# Solve for symmetric matrix

I have the following equation:

$$\left( \begin{array}{c} \mathbf{I}\\ \mathbf{K} \end{array} \right)\mathbf{x} = \mathbf{y}$$

where $\mathbf{K}$ is a symmetric $2\times 2$ matrix, $\mathbf{I}$ is the identity matrix, $\mathbf{x}$ is a $2\times 1$ vector and $\mathbf{y}$ is a $4\times 1$ vector.

$\mathbf{y}=[y_1,\ldots,y_4]^T$ is a known quantity. Can I use the fact that $\mathbf{x} = [y_1, y_2]^T$ and that $\mathbf{K}$ is symmetric to obtain $\mathbf{K}$ using just matrix operations (i.e. without manually setting up a set of equations)?

• If I understand correctly, you want to find a $2$-by-$2$ symmetric matrix $K$ given $Kx = y$ when $x$ and $y$ are given $2$-by-$1$ vectors. That means you have $2$ equations, but $3$ unknowns (because $K$ is determined by $3$ numbers). Your solution cannot be unique. – Tunococ Aug 2 '13 at 21:24

## 1 Answer

Notice that $K$ is not uniquely defined. For example,

$$K = \mathop{\rm diag}(y_3/y_1, y_4/y_2)$$

is one viable solution whenever $y_1,y_2 \ne 0$.

If $y_1 = y_2 = 0$, then any $K$ is a solution for $y = 0$ and no $K$ is a solution when $y \ne 0$.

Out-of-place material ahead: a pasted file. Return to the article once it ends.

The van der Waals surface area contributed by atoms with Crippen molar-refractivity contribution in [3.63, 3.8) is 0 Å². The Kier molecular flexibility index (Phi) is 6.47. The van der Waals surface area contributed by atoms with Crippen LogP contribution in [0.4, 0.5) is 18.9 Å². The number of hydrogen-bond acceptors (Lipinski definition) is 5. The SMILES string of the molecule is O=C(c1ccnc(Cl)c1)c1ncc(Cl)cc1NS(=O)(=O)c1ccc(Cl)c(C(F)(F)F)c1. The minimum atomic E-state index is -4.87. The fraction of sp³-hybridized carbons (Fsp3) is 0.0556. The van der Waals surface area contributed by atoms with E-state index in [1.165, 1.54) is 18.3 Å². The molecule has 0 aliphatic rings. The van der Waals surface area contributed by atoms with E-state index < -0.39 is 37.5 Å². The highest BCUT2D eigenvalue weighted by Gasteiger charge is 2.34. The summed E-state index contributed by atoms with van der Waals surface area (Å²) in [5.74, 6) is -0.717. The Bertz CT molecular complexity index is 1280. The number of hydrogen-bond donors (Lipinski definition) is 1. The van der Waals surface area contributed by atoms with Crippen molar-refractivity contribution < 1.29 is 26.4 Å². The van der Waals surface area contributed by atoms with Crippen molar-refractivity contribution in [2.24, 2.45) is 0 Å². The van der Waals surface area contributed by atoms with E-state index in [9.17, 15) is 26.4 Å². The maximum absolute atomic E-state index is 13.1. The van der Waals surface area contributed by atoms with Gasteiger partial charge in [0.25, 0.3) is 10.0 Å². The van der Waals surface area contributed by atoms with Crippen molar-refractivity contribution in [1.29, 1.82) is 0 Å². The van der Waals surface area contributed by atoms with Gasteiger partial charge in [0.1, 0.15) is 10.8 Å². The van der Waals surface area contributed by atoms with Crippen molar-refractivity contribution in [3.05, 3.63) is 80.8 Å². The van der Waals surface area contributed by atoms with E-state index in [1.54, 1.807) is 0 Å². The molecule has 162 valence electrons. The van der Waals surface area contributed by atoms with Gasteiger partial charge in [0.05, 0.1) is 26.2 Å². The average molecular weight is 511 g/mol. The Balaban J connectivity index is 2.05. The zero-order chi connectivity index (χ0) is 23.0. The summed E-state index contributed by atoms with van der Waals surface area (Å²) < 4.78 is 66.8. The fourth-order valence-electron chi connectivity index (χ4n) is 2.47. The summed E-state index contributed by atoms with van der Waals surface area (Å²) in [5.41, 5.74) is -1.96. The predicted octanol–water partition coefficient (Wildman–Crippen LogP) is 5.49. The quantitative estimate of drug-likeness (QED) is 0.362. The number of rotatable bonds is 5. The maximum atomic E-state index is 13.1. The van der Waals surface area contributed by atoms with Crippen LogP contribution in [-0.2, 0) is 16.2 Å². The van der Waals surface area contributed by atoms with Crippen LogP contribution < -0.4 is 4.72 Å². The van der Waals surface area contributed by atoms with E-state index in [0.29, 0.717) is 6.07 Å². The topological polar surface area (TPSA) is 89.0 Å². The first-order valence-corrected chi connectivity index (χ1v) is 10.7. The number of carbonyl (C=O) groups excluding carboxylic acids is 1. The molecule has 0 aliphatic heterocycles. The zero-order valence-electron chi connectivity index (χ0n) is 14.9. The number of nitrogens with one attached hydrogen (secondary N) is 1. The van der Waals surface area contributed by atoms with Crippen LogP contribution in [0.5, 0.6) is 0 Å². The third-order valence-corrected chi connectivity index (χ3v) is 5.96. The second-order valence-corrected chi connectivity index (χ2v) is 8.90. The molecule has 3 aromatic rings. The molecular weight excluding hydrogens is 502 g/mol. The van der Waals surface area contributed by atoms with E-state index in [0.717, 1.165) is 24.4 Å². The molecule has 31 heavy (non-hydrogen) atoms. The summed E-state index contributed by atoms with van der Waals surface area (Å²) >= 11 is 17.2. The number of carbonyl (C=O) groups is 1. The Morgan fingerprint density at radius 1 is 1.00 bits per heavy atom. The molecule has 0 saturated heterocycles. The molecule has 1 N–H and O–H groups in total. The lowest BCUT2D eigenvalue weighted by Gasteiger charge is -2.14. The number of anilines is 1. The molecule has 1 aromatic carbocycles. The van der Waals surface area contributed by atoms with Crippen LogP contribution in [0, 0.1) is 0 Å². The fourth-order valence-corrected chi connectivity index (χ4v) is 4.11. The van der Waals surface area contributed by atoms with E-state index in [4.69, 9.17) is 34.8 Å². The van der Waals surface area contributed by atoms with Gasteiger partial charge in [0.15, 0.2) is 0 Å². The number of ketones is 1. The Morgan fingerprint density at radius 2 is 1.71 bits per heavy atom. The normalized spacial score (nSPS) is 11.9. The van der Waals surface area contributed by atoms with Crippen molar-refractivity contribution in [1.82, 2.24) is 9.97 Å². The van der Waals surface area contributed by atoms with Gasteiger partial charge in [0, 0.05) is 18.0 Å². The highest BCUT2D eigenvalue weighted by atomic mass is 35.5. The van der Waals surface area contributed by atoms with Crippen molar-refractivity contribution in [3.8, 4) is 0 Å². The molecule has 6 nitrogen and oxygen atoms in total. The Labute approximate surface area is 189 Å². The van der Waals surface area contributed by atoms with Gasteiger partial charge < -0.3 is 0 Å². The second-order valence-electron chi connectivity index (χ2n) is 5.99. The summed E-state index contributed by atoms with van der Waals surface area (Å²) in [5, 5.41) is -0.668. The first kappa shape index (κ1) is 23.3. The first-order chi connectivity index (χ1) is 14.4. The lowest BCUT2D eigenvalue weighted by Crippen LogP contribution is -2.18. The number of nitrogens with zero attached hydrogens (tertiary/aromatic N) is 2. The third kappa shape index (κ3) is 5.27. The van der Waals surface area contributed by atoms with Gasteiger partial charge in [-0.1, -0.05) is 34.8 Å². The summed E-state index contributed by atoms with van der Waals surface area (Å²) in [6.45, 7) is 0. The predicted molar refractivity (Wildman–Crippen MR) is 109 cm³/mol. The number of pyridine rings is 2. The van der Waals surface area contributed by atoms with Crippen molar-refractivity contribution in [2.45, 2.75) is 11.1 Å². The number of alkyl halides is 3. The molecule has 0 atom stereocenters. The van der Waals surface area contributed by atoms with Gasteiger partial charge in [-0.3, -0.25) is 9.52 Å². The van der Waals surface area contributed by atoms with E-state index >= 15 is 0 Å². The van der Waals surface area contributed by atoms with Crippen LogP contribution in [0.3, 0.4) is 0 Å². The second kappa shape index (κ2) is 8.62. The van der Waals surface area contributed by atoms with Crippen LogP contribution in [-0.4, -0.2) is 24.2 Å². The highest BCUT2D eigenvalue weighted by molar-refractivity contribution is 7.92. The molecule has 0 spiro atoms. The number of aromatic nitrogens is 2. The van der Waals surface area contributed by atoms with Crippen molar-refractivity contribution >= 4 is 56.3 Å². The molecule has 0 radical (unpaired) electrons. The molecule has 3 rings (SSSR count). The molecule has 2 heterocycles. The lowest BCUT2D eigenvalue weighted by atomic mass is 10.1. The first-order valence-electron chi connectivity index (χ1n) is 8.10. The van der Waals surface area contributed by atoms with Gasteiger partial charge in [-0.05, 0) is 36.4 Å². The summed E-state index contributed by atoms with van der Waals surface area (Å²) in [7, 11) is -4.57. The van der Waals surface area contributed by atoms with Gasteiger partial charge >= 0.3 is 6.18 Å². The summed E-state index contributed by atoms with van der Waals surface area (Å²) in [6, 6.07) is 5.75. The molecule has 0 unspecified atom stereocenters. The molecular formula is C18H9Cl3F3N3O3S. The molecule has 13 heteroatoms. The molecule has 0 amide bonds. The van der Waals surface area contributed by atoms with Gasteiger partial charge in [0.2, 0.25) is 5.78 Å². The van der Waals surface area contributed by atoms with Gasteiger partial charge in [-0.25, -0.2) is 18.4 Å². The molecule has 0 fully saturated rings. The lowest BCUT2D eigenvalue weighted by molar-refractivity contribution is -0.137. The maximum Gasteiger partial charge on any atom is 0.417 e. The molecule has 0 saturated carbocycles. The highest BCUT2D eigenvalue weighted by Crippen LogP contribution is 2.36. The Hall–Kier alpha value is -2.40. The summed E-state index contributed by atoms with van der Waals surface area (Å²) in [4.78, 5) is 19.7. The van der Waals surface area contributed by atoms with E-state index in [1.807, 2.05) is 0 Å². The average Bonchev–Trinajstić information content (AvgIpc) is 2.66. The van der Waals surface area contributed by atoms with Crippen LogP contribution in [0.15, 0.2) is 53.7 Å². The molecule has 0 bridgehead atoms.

It remains to see that happens if $y_1 = 0$ and $y_2 \ne 0$ (or vice versa). In this case, any $K$ of the form

$$K = \frac{1}{y_2} \begin{bmatrix} x & y_3 \\ y_3 & y_4 \end{bmatrix}$$

is a solution ($x \in \mathbb{R}$ is arbitrary). It's similar when $y_2 = 0$ and $y_1 \ne 0$.

• Thanks. I suppose then, that you could solve explicitly if $\mathbf{K}=[K_1,K_2;K_2,K_1]$ or $\mathrm{Det}(\mathbf{K})=0$? – user88764 Aug 2 '13 at 21:30
• Yes. The only case worth observing here is $y_1,y_2 \ne 0$ (as others are already like that, given an appropriate choice of $x$). Then you get a system $$K_1y_1 + K_2y_2 = y_3, \quad K_2y_1 + K_1y_2 = y_4,$$which you can easily solve on paper to obtain formulas. Notice that in case if $y_3 = y_4$ and $y_1 = y_2$, you still don't get a unique solution. – Vedran Šego Aug 2 '13 at 21:34
• Ok, thanks a lot! – user88764 Aug 2 '13 at 21:43